Patrick has not been alone in his work of assessment as Marcus Weisen, Helen Petrie, Neil King and Fraser Hamilton describe a comprehensive audit commissioned by MLA in Web Accessibility Revealed: The Museums, Libraries and Archives Council Audit . This audit is notable for the degree to and manner in which users with a wide range of disablities were involved in the evaluation of the Web sites assessed. The authors provide a wealth of statistical information and analysis of Web site features that cause unnecessary difficulty. Another project which equally prizes the opinions of users in its work is described by Jenny Craven and Mikael Snaprud in Involving Users in the Development of a Web Accessibility Tool. Their description of the European Internet Accessibility Observatory Project provides an EU perspective on improving accessibility for the European citizen and explains the goal of producing a collection of Web accessibility metrics and associated tools.
Almost inevitably any discussion of accessibility runs the risk of flirting with the 'standards' word; Lawrie Phipps, Neil Witt and Brian Kelly consider the WAI guidelines in the context of e-learning and float the suggestion of some movement Towards a Pragmatic Framework for Accessible e-Learning. In their article they put the relationship between guidelines, standards and the encompassing legislation under examination and suggest a more pragmatic approach.
The tiny majority with no interest whatsoever in accessibility issues are more than compensated by the rest of the issue. Paul Gerhardt, Co-director of the Creative Archive at the BBC provides us with his authoratative view of the potential for radical change that the Archive represents. What he describes as a 'small act' of the launch of the Creative Archive Licence could completely change the landscape of broadcasting and media creation in general.
Michael Fraser has contributed an overview of Virtual Research Environments and provides information on those JISC-funded projects in which his institution of Oxford University is involved. He gives a current definition, always welcome, of a VRE and considers its relationship to the existing research infrastructure. Michael draws conclusions in his article of inevitable interest to any institution engaged in research.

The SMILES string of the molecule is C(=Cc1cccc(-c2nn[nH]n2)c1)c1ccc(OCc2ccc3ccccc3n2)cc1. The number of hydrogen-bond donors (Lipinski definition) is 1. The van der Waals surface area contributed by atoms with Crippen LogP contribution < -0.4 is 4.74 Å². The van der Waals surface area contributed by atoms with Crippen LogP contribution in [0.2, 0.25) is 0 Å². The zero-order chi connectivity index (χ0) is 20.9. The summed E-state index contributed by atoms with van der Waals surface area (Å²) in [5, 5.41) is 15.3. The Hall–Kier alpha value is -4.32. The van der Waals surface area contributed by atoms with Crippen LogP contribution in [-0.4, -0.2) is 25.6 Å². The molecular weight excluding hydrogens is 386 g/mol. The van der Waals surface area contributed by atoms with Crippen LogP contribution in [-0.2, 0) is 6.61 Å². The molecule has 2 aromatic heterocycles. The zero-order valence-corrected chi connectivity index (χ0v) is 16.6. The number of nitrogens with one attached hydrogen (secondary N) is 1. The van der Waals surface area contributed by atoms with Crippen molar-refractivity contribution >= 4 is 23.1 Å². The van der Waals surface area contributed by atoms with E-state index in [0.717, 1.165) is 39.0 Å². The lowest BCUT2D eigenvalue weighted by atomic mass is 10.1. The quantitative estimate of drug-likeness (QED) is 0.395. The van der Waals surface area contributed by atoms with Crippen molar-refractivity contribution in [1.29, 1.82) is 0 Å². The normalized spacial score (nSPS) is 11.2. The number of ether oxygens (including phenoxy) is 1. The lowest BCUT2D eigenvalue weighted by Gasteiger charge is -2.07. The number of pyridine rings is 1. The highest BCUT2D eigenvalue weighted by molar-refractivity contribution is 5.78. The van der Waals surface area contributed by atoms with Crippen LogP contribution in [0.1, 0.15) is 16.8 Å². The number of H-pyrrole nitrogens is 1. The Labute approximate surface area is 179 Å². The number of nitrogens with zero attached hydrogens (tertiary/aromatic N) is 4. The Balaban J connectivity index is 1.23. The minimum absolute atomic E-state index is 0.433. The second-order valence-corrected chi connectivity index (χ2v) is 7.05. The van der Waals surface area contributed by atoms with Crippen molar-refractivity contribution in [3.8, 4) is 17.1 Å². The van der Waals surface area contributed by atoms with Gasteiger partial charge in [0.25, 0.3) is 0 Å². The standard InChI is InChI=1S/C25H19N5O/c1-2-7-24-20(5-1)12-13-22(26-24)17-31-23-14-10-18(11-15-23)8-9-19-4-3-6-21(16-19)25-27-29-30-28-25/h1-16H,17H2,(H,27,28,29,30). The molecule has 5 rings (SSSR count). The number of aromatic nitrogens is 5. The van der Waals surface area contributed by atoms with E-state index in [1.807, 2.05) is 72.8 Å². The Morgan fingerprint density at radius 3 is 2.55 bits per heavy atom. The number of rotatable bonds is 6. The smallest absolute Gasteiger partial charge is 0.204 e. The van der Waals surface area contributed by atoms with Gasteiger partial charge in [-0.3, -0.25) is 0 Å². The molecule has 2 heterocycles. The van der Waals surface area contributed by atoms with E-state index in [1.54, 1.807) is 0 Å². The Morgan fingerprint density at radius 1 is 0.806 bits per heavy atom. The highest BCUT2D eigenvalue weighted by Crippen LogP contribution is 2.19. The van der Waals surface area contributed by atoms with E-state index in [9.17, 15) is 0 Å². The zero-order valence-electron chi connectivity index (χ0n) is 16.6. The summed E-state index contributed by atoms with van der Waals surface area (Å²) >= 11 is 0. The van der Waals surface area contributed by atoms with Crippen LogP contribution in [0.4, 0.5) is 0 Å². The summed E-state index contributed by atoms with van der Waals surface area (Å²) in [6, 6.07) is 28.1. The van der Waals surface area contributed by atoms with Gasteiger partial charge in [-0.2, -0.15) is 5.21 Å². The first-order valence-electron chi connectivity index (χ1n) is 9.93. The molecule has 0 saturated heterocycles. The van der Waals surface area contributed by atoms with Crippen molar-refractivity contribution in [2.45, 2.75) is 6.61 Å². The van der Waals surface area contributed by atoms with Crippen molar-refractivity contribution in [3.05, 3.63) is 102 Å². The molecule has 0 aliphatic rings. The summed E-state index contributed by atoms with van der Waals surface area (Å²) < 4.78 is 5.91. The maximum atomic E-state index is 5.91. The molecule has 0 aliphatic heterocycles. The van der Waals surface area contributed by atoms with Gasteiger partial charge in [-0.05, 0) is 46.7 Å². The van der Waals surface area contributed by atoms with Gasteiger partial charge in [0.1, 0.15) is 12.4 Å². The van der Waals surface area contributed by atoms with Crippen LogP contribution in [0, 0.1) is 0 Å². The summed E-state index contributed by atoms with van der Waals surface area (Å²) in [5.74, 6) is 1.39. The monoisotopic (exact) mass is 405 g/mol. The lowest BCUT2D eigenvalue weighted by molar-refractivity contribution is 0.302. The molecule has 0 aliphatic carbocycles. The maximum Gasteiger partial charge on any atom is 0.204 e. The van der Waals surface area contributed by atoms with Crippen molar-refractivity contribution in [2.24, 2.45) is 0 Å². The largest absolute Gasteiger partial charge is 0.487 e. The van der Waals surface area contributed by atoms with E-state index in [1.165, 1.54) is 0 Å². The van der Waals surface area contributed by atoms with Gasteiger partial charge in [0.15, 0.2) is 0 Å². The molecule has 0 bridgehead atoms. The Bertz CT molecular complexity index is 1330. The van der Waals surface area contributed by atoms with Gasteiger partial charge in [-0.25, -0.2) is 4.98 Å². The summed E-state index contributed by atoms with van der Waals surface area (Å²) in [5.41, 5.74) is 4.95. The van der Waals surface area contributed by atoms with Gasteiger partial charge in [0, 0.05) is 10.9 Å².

I am most grateful to Paul Trafford who has written interesting thoughts on the relationship of mobile blogs for personal reflection to institutional learning environments. He bases his contribution on his work with The RAMBLE Project. This article will prove a useful addition to our reading on current developments in blogs, not least for its consideration of blogs in an institutional learning context - and for its recognition of the advent of mobile devices within the new generation of students.
I am equally indebted to Luis Martinez and Stuart Macdonald whose article on Supporting Local Data Users in the UK Academic Community provides readers with less experience in the field with an overview of the evolution of data gathering and local data support in the UK academic community. Readers with greater experience in this area will be interested in their views on how this area is likely to develop. Local data support will inevitably be affected by developments in Web and telecommunications technologies, and in the field of educational technology as a whole. The authors invite us to consider in the light of those developments a range of issues, each of which would merit a lengthy panel discussion for the professionals in this domain.
As usual, we offer our At the Event section, as well as the helpful updates in our Regular Columns and reviews on works involving library Web content management, the academic library, disaster management for libraries and archives and the importance of partnerships in the modern academic library. In addition, of course, we provide our expanded section of news and events.
I hope you will enjoy Issue 44.
- In Touch, BBC Radio 4 http://www.bbc.co.uk/radio4/factual/intouch.shtml